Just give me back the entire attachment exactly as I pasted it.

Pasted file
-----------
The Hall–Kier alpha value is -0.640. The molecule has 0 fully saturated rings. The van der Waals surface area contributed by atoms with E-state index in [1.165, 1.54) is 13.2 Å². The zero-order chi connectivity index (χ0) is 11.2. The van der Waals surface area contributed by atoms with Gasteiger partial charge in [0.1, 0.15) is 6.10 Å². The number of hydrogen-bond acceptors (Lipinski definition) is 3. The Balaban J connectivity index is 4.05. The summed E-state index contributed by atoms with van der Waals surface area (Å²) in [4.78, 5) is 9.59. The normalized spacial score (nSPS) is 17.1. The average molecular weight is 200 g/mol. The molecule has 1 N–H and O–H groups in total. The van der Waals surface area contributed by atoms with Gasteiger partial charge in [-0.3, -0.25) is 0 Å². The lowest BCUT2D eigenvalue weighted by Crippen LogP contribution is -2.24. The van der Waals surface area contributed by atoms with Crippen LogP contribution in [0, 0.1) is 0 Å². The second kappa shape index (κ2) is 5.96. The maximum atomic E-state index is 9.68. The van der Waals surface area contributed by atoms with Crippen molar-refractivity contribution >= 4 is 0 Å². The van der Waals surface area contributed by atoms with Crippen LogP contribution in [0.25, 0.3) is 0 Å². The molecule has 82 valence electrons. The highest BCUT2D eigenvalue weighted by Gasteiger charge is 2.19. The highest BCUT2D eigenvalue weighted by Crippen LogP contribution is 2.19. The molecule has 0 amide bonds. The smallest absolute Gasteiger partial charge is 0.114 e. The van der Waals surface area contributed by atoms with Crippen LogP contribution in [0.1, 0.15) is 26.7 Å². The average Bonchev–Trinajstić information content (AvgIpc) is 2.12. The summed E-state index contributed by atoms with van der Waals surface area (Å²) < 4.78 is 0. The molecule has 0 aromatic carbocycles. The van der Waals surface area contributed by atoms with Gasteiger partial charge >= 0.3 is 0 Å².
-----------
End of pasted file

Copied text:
The Hall–Kier alpha value is -0.640. The molecule has 0 fully saturated rings. The van der Waals surface area contributed by atoms with E-state index in [1.165, 1.54) is 13.2 Å². The zero-order chi connectivity index (χ0) is 11.2. The van der Waals surface area contributed by atoms with Gasteiger partial charge in [0.1, 0.15) is 6.10 Å². The number of hydrogen-bond acceptors (Lipinski definition) is 3. The Balaban J connectivity index is 4.05. The summed E-state index contributed by atoms with van der Waals surface area (Å²) in [4.78, 5) is 9.59. The normalized spacial score (nSPS) is 17.1. The average molecular weight is 200 g/mol. The molecule has 1 N–H and O–H groups in total. The van der Waals surface area contributed by atoms with Gasteiger partial charge in [-0.3, -0.25) is 0 Å². The lowest BCUT2D eigenvalue weighted by Crippen LogP contribution is -2.24. The van der Waals surface area contributed by atoms with Crippen LogP contribution in [0, 0.1) is 0 Å². The second kappa shape index (κ2) is 5.96. The maximum atomic E-state index is 9.68. The van der Waals surface area contributed by atoms with Crippen molar-refractivity contribution >= 4 is 0 Å². The van der Waals surface area contributed by atoms with Crippen LogP contribution in [0.25, 0.3) is 0 Å². The molecule has 82 valence electrons. The highest BCUT2D eigenvalue weighted by Gasteiger charge is 2.19. The highest BCUT2D eigenvalue weighted by Crippen LogP contribution is 2.19. The molecule has 0 amide bonds. The smallest absolute Gasteiger partial charge is 0.114 e. The van der Waals surface area contributed by atoms with Crippen LogP contribution in [0.1, 0.15) is 26.7 Å². The average Bonchev–Trinajstić information content (AvgIpc) is 2.12. The summed E-state index contributed by atoms with van der Waals surface area (Å²) < 4.78 is 0. The molecule has 0 aromatic carbocycles. The van der Waals surface area contributed by atoms with Gasteiger partial charge >= 0.3 is 0 Å².